10 Better Things To Spend Your Money On Than A Wedding

10 Better Things To Spend Your Money On Than A Wedding ©iStock/Cecilie_Arcurs

I was never the little girl who dreamed about her wedding, and as a grown woman, I still think the idea of an expensive, elaborate ceremony is overrated. If you’re on the fence about going all-out for your wedding or just taking things to the courthouse, here are just a few things you could spend all that money on instead:

  1. A trip around the world Weddings can get expensive — the average cost in the US is around $28,000. Between the caterer, the alcohol, the dress, and the venue, you’re racking up quite a bill (especially when you think about the fact that you’re buying dinner for every guest). Personally, I’d rather get a ticket for an extended vacation and see the world.
  2. A house Sure, a wedding is great, but what about a house to kick start your life together? I guarantee you can put on at least a down payment on your future home with all that dough. This house will be the place that you’ll create all your first memories as a married couple and where you might even raise your kids. Now that’s a memory that will last forever.
  3. Your family Your family has been there for you since day one, so why not spoil them? Buy your mom a new dress, or your dad a new watch. Take your grandmothers out for pedicures and treat your little cousin to a nice dinner. There’s plenty of ways to spoil your family and thank them for all the wonderful things they’ve done to support you.
  4. Charity If you’ve got that giving spirit, then you should look into giving your money to a charity that needs it. You’ll feel so good giving all that money that you would have spent on the wedding to the perfect cause.
  5. Time off We could all use a little time off from life, so if you’ve got money saved up for the wedding, you could always give yourself an extended leave off work, and live on the wedding savings for a while. Imagine sleeping in every morning, grabbing some tea, and reading a good book. I’m relaxed just thinking about it!
  6. Room to follow your dreams Take that money and use it to invest in yourself. Start that business you’ve always wanted to do, hire someone to build a website for your blog, quit your job and write your book. The possibilities are endless, and without the wedding, you have the funds to make it happen.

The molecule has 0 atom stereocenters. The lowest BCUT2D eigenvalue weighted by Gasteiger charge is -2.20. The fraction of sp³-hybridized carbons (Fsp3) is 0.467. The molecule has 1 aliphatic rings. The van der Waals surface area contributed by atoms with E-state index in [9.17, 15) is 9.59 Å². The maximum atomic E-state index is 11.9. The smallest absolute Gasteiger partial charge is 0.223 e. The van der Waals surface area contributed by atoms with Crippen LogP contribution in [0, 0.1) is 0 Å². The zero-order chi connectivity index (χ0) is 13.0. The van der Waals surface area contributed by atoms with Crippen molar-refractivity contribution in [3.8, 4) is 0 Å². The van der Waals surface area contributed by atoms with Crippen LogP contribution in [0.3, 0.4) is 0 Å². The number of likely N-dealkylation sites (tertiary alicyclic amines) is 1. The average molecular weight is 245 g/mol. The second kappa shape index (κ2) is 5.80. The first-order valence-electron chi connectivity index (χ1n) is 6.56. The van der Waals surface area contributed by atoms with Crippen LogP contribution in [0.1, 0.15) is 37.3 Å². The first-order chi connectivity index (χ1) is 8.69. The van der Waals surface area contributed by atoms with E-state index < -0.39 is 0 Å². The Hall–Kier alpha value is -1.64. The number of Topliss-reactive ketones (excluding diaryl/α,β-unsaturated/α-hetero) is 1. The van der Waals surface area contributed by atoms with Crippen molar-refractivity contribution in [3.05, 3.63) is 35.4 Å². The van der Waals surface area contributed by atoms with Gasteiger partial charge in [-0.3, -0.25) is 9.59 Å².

7. Whatever it is that you’ve always promised you’d buy one day We’ve all got that one thing that we’ve always wanted to buy (mine is a big, giant bathtub to enable my love of bubble baths). It’s probably majorly expensive, and it might seem too indulgent or selfish. Use this as an excuse to give yourself permission to buy it and enjoy it guilt-free.
  8. Your bucket list I don’t know about you, but my list of things to do before I die just keeps growing and growing, and I often feel like I’m not crossing off enough things. The money for your wedding can easily act as a fund for your bucket list. Want to go skydiving? Now you don’t have to worry about taking the money out of your next paycheck!
  9. An epic honeymoon Just because you’re not going to have a lavish wedding doesn’t mean you don’t deserve an incredible honeymoon! Use the extra wedding funds to go for an even more luxurious honeymoon (did someone say a couple’s spa day?) or make it even longer. You can afford it now!
  10. Save the damn money. Obviously, this isn’t nearly as fun as all the other ones, but imagine the possibilities if you saved (or invested) all the wedding money. It could be a college fund for your future kid, your life raft if you ever get laid off, or an excuse to blow it on something fantastic in the future.
Piper Ryan is a NYC-based writer and matchmaker who works to bring millennials who are sick of dating apps and the bar scene together in an organic and efficient way. To date, she's paired up more than 120 couples, many of whom have gone on to get married. Her work has been highlighted in The New York Times, Time Out New York, The Cut, and many more.

In addition to runnnig her own business, Piper is passionate about charity work, advocating for vulnerable women and children in her local area and across the country. She is currently working on her first book, a non-fiction collection of stories focusing on female empowerment.